Archive for the ‘Sex Panic’ Category

A New Prison Post From my Friend Gunther Fiek

Sunday, April 30th, 2017

“Being a Christian and living that life in prison is certainly challenging. But who said that the Christian life would be easy? Some of us were believers before we came to prison. Some of us came to know God here in prison. Some of us might have short sentences while others might be here for a while. Whatever the case may be, I believe that being a Christian in today’s world is probably just as difficult as the persecution that Christians of the first few centuries endured. Our beliefs and what we stand for as believers are under attack by a world that seems to turn more secular every day.”

Read Gunther’s full post.

The big lie about sex offenders

Saturday, April 22nd, 2017

“In the most comprehensive single study on reoffense rates to date, the U.S. Department of Justice followed every sex offender released in almost 15 states for three years. The recidivism rate? Just 3.5 percent. These numbers have been subsequently verified in study after study.”

Read the article by Radley Balko in The Washington Post.

Jesse Friedman’s NYS appeals court date set

Tuesday, April 18th, 2017

Soury debated that claim, saying that the “Rice report” had made false allegations such as Friedman writing pornography while in prison and ignored “tremendous evidence” that contradicted the report. He also noted that five children who allegedly made claims against Jesse Friedman recanted testimony.

“We’re looking for justice. We believe our evidence is overwhelming,” Soury said. “It was bizarre at the time, but Jesse [Friedman] was in no position to fight this case.”

Read the article in The Island Now.

Constitutional Law and the Role of Scientific Evidence: The Transformative Potential of Doe v. Snyder

Thursday, February 23rd, 2017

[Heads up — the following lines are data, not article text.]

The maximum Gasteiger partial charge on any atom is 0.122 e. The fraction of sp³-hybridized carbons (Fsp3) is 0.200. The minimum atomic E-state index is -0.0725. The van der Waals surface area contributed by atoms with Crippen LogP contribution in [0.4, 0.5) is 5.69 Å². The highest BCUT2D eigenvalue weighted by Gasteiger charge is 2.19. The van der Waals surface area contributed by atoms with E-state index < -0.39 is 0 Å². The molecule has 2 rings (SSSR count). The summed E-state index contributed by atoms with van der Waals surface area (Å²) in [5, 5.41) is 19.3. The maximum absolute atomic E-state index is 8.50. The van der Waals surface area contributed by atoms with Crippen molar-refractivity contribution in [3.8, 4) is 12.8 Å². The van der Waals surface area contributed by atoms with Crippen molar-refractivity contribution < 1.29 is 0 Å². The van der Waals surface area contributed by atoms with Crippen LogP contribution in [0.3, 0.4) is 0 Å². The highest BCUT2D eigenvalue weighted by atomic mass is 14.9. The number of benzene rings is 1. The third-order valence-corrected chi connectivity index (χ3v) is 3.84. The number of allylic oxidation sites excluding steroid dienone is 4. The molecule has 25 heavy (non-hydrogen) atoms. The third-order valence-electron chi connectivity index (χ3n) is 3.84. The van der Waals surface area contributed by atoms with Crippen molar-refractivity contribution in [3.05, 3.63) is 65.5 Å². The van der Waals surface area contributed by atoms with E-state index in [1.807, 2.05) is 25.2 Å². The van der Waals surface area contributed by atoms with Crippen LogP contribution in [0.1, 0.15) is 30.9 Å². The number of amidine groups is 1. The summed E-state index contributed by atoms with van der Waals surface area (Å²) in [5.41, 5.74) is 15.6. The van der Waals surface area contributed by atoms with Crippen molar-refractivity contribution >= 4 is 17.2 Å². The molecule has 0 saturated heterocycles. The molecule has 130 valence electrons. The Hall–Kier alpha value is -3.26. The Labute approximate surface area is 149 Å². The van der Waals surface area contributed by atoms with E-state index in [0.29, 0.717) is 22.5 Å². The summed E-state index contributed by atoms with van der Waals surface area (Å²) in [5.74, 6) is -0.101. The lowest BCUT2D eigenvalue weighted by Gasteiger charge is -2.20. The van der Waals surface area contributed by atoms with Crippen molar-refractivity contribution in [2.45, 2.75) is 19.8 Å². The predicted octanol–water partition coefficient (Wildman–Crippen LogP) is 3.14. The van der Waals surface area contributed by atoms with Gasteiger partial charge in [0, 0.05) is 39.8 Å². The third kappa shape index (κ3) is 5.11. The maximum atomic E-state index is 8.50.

Abstract: In late 2016, U.S. Court of Appeals for the Sixth Circuit’s concluded in Does #1–5 v. Snyder that Michigan’s sex offender registry and residency restriction law constituted an ex post facto punishment in violation of the constitution. In its decision, the Sixth Circuit engaged with scientific evidence that refutes moralized judgments about sex offenders, specifically that they pose a unique and substantial risk of recidivism. This Essay is intended to highlight the importance of Snyder as an example of the appropriate use of scientific studies in constitutional law.

Read the article by Melissa Hamilton in the Boston College Law Review.

2016 Crime Review: A look at the effectiveness of sex offender registries

Saturday, February 18th, 2017

“It’s really clear that all of the evidence and all of the data shows that most sex offenses are committed by first-time offenders,” said Emily Horowitz, professor of sociology and criminal justice at Saint Francis College. “For whatever reason, people who are on the registry have a very low recidivism rate, and if one is really concerned about decreasing sex offenses, they kind of have to look elsewhere instead of people who have already been convicted of sex offenses.”

Read the article by Joshua Vaughn in The Sentinel.

Teen Girl Sent Teen Boy 5 Inappropriate Pictures. He faced Lifetime Registry as a Violent Sex Offender or 350 Years in Jail.

Thursday, February 16th, 2017